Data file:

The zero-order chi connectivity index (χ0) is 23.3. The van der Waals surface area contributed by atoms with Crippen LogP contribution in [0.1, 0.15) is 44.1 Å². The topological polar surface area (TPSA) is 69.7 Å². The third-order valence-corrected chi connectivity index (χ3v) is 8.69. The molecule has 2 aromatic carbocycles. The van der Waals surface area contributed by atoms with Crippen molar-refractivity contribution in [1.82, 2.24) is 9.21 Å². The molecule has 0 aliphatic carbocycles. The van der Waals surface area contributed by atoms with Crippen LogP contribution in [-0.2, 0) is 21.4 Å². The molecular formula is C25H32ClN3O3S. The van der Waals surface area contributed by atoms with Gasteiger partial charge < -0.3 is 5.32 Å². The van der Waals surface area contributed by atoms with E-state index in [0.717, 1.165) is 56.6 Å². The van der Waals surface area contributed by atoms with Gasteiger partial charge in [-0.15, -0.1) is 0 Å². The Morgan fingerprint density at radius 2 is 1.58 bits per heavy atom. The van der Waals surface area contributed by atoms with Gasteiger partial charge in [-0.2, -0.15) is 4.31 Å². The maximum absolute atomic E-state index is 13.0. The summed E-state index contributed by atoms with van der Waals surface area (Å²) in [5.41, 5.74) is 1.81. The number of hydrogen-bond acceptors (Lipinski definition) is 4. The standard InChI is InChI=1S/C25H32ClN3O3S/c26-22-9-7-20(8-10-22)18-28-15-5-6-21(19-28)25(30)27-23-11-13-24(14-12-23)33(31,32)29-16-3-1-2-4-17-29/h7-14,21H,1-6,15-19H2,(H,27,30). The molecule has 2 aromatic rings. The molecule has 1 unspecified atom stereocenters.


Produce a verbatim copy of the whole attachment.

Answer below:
The zero-order chi connectivity index (χ0) is 23.3. The van der Waals surface area contributed by atoms with Crippen LogP contribution in [0.1, 0.15) is 44.1 Å². The topological polar surface area (TPSA) is 69.7 Å². The third-order valence-corrected chi connectivity index (χ3v) is 8.69. The molecule has 2 aromatic carbocycles. The van der Waals surface area contributed by atoms with Crippen molar-refractivity contribution in [1.82, 2.24) is 9.21 Å². The molecule has 0 aliphatic carbocycles. The van der Waals surface area contributed by atoms with Crippen LogP contribution in [-0.2, 0) is 21.4 Å². The molecular formula is C25H32ClN3O3S. The van der Waals surface area contributed by atoms with Gasteiger partial charge < -0.3 is 5.32 Å². The van der Waals surface area contributed by atoms with E-state index in [0.717, 1.165) is 56.6 Å². The van der Waals surface area contributed by atoms with Gasteiger partial charge in [-0.15, -0.1) is 0 Å². The Morgan fingerprint density at radius 2 is 1.58 bits per heavy atom. The van der Waals surface area contributed by atoms with Gasteiger partial charge in [-0.2, -0.15) is 4.31 Å². The maximum absolute atomic E-state index is 13.0. The summed E-state index contributed by atoms with van der Waals surface area (Å²) in [5.41, 5.74) is 1.81. The number of hydrogen-bond acceptors (Lipinski definition) is 4. The standard InChI is InChI=1S/C25H32ClN3O3S/c26-22-9-7-20(8-10-22)18-28-15-5-6-21(19-28)25(30)27-23-11-13-24(14-12-23)33(31,32)29-16-3-1-2-4-17-29/h7-14,21H,1-6,15-19H2,(H,27,30). The molecule has 2 aromatic rings. The molecule has 1 unspecified atom stereocenters.